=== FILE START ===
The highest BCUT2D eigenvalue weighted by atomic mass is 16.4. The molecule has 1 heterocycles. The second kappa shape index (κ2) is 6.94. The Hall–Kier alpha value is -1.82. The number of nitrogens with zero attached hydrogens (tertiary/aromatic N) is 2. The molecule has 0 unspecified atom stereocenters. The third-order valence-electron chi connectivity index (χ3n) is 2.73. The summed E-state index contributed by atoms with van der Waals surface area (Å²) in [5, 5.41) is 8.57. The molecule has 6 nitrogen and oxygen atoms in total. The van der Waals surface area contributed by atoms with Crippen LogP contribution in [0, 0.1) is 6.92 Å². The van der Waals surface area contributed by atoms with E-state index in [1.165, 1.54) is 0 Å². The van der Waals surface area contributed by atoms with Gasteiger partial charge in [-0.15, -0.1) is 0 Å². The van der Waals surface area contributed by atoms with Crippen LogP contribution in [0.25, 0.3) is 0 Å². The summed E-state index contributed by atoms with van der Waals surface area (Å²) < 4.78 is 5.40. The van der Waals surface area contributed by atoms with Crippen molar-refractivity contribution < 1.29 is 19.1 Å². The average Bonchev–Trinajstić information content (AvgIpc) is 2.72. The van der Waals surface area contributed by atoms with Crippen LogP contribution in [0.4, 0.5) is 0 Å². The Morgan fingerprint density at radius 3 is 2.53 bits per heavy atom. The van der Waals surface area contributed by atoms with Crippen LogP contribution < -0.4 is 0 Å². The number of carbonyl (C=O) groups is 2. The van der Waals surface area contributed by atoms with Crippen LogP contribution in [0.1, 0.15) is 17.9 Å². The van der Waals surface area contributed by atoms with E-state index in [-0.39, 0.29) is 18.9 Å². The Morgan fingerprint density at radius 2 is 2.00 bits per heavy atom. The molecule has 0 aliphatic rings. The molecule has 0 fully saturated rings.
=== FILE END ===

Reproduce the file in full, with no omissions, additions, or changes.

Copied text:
The highest BCUT2D eigenvalue weighted by atomic mass is 16.4. The molecule has 1 heterocycles. The second kappa shape index (κ2) is 6.94. The Hall–Kier alpha value is -1.82. The number of nitrogens with zero attached hydrogens (tertiary/aromatic N) is 2. The molecule has 0 unspecified atom stereocenters. The third-order valence-electron chi connectivity index (χ3n) is 2.73. The summed E-state index contributed by atoms with van der Waals surface area (Å²) in [5, 5.41) is 8.57. The molecule has 6 nitrogen and oxygen atoms in total. The van der Waals surface area contributed by atoms with Crippen LogP contribution in [0, 0.1) is 6.92 Å². The van der Waals surface area contributed by atoms with E-state index in [1.165, 1.54) is 0 Å². The van der Waals surface area contributed by atoms with Gasteiger partial charge in [-0.15, -0.1) is 0 Å². The van der Waals surface area contributed by atoms with Crippen LogP contribution in [0.25, 0.3) is 0 Å². The summed E-state index contributed by atoms with van der Waals surface area (Å²) < 4.78 is 5.40. The van der Waals surface area contributed by atoms with Crippen molar-refractivity contribution < 1.29 is 19.1 Å². The average Bonchev–Trinajstić information content (AvgIpc) is 2.72. The van der Waals surface area contributed by atoms with Crippen LogP contribution in [0.4, 0.5) is 0 Å². The Morgan fingerprint density at radius 3 is 2.53 bits per heavy atom. The van der Waals surface area contributed by atoms with Crippen LogP contribution < -0.4 is 0 Å². The number of carbonyl (C=O) groups is 2. The van der Waals surface area contributed by atoms with Crippen LogP contribution in [0.1, 0.15) is 17.9 Å². The van der Waals surface area contributed by atoms with E-state index in [-0.39, 0.29) is 18.9 Å². The Morgan fingerprint density at radius 2 is 2.00 bits per heavy atom. The molecule has 0 aliphatic rings. The molecule has 0 fully saturated rings.